If you’ve given at least five business days’ notice, the only way the council or police can stop you going ahead is if they get a court order from the Magistrates Court preventing the rally.
The actual wording of the act says “if the assembly notice was given not less than 5 business days before the day on which the assembly is held”. In counting the ‘five business days’ our understanding is that you just have to get the notice in before close of business a week beforehand. So if your rally is on a Monday morning, you would have to email your notice before 5pm of the previous Monday (assuming no public holidays). But for the sake of diplomacy and not stressing out overworked police officers, it still might be good to get the notice in as early as possible.
Step 3 – Approval/Negotiation with the police
Once police receive your notice of intention, their process is to give you a call to say hi, and email you out a notice of permission for the public assembly for you to sign. As explained above, if you have given five business days’ written notice, this permission notice is technically not a legal requirement.
However if you lodged your notice with less than five business days’ notice, and the police refuse to give you a notice of permission, your rally won’t be authorised under the Peaceful Assembly Act unless you apply for approval from the courts under section 14.
So if you’re organising your march at short notice, you should try to negotiate with the police to get a notice of permission, otherwise they can charge you with obstructing traffic etc.
How can they stop you?
If you’ve given five business days’ notice, and the police don’t want you to go ahead with the protest (for example, if you’re blocking a very busy road in peak hour), the police must apply for a court order under section 12 of the Peaceful Assembly Act. Before they can apply for a court order, the police (or council) must first hold a mediation session with the protest organisers using an independent mediator in accordance with the processes set out in the Dispute Resolution Centres Act 1990 .
What this boils down to is that as long as you’ve given adequate notice, the government has to go to a lot of trouble if they want to stop you, and generally it’s easier for them to just agree to the protest and try to impose conditions.
Do I need public liability insurance?
Lately, Brisbane City Council has been telling some organisers that they need insurance to hold a rally in a council park. This is not true. There is no legally enforceable requirement to hold insurance and you should clearly refuse such requests from council or the police.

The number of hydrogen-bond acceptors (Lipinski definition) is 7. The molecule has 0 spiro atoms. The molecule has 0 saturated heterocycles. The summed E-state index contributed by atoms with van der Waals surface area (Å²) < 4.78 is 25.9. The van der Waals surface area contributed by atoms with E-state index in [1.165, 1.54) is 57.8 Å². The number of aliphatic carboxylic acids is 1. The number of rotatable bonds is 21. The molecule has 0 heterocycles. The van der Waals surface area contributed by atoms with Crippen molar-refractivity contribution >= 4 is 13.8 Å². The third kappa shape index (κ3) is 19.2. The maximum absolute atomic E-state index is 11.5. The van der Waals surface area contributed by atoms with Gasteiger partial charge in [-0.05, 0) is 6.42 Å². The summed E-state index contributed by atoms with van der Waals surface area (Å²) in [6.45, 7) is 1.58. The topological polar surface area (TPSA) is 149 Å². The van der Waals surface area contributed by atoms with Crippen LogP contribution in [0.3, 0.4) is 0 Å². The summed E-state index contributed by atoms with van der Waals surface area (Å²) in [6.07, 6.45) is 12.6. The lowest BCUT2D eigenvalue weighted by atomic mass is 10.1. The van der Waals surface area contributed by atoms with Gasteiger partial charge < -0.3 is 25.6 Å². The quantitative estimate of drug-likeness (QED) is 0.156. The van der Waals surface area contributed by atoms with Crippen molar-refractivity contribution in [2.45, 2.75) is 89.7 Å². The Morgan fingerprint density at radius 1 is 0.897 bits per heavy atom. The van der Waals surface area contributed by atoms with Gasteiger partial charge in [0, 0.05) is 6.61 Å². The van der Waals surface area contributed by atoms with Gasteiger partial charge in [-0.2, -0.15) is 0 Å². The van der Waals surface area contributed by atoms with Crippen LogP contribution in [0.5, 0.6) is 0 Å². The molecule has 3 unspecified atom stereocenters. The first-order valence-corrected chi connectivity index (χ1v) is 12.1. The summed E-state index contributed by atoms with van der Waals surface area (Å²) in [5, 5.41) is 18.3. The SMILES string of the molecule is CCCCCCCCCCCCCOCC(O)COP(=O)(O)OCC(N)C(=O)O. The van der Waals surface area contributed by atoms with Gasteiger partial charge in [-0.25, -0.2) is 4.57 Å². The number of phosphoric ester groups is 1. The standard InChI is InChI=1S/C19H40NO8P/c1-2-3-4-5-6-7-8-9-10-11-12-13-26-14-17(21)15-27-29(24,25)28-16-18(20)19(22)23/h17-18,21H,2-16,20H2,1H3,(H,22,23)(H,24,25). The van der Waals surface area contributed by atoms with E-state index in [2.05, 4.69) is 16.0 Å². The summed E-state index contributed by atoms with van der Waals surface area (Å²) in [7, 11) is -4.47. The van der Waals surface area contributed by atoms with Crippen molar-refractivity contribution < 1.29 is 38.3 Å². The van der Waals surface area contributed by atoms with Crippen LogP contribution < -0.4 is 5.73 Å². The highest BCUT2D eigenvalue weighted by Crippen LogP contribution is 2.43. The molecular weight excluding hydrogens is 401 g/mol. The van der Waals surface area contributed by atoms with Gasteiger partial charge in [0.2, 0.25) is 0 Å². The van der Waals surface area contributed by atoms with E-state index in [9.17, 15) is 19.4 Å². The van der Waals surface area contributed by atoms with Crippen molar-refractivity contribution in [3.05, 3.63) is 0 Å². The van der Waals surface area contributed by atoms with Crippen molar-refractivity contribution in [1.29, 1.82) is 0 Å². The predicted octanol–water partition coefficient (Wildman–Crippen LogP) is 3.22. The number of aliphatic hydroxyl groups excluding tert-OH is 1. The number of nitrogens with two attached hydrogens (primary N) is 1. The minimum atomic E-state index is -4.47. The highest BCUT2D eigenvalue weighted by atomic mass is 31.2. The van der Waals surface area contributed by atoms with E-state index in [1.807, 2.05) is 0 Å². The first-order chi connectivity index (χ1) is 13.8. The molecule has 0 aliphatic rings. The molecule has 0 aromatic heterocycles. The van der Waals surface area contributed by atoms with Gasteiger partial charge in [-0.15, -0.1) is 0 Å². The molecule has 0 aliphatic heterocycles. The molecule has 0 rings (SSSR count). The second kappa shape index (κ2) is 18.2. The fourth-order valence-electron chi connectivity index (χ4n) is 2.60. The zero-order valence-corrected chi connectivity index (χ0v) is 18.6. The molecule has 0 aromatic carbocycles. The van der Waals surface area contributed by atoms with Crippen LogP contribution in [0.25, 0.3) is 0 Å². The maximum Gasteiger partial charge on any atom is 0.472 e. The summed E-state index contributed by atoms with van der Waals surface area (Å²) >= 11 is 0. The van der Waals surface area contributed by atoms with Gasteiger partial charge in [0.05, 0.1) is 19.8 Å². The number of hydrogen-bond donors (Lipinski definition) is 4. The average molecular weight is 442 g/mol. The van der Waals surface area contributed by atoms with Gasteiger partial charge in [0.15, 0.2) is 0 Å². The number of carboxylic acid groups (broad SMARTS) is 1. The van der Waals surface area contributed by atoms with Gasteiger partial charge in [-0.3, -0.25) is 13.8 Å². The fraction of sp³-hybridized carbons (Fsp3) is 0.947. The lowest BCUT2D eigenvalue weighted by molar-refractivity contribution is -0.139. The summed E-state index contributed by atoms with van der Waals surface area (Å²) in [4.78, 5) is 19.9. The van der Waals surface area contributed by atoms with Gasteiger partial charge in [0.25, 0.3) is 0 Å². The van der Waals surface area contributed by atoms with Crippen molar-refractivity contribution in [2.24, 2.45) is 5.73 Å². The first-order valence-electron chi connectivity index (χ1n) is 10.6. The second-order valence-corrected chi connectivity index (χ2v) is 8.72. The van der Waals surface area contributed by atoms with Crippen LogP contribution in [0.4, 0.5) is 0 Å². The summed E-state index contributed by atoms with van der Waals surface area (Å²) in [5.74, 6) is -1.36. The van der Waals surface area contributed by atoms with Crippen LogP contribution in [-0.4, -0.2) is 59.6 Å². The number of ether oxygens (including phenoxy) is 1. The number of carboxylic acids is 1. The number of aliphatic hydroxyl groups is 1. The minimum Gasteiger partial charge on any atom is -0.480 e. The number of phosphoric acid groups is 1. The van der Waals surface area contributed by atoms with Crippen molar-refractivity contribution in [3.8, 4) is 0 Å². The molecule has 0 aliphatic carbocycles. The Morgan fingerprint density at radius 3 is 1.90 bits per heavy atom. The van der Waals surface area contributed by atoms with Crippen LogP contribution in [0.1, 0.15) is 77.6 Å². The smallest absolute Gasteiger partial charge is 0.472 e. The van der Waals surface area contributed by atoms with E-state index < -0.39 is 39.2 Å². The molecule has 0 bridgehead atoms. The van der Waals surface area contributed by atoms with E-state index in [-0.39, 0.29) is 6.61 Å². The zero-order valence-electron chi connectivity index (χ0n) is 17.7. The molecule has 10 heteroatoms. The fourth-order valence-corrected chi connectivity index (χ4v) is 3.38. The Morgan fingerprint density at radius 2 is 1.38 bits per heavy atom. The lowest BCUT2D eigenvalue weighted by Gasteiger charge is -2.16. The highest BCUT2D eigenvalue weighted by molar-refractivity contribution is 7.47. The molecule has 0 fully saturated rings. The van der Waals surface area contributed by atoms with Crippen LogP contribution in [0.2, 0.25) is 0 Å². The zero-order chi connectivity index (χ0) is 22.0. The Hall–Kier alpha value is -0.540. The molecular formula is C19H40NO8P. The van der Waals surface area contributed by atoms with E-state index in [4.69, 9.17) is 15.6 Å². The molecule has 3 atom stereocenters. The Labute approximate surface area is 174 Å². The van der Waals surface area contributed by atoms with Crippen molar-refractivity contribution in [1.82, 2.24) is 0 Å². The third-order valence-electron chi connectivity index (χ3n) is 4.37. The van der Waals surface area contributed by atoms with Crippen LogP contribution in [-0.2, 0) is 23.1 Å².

Legal responsibility for any injuries or damage occurring at a protest is the same for any other use of public space. So for example, if a protestor scratches a parked car, they are personally criminally responsible for. If a protestor twists their ankle in a pothole that council should have repaired, the council might be responsible for medical costs under negligence laws, but if a protestor climbs a tree, falls and hurts themselves, it’s probably their own fault.
Am I responsible for traffic control or traffic management plans?
Police or the council might occasionally tell you that you also need to apply for a road closure permit or organise traffic control to shut off streets and divert traffic. This isn't actually true. The whole point of the Peaceful Assembly Act is to allow residents who don't have the money to hire a traffic control company to be able to use the street for the purposes of public assembly. If traffic control is considered necessary to allow residents to peacefully assemble on a particular street, it's technically up to council or the police to provide this.
Can they prevent me from erecting shade shelters and info tables as part of a rally?
The legal situation is unclear, but probably not.
Setting up temporary shade shelters/gazebos is part of a peaceful assembly, and as long as they’re properly secured against the wind and you’re not going over the top with them, you should be fine.
In places like King George Square, the council might try to insist on a condition preventing shade gazebos, but I doubt it would be legally enforceable.
Section 5 of the Peaceful Assembly Act says the right to peaceful assembly is subject “only to such restrictions as are necessary and reasonable in a democratic society in the interests of public safety, or public order” etc. On a hot sunny day, denying protestors access to shade is an unreasonable restriction on free assembly, so if you hold your ground when negotiating with police and council, they will not legally be able to insist on banning gazebos.
How much noise can we make?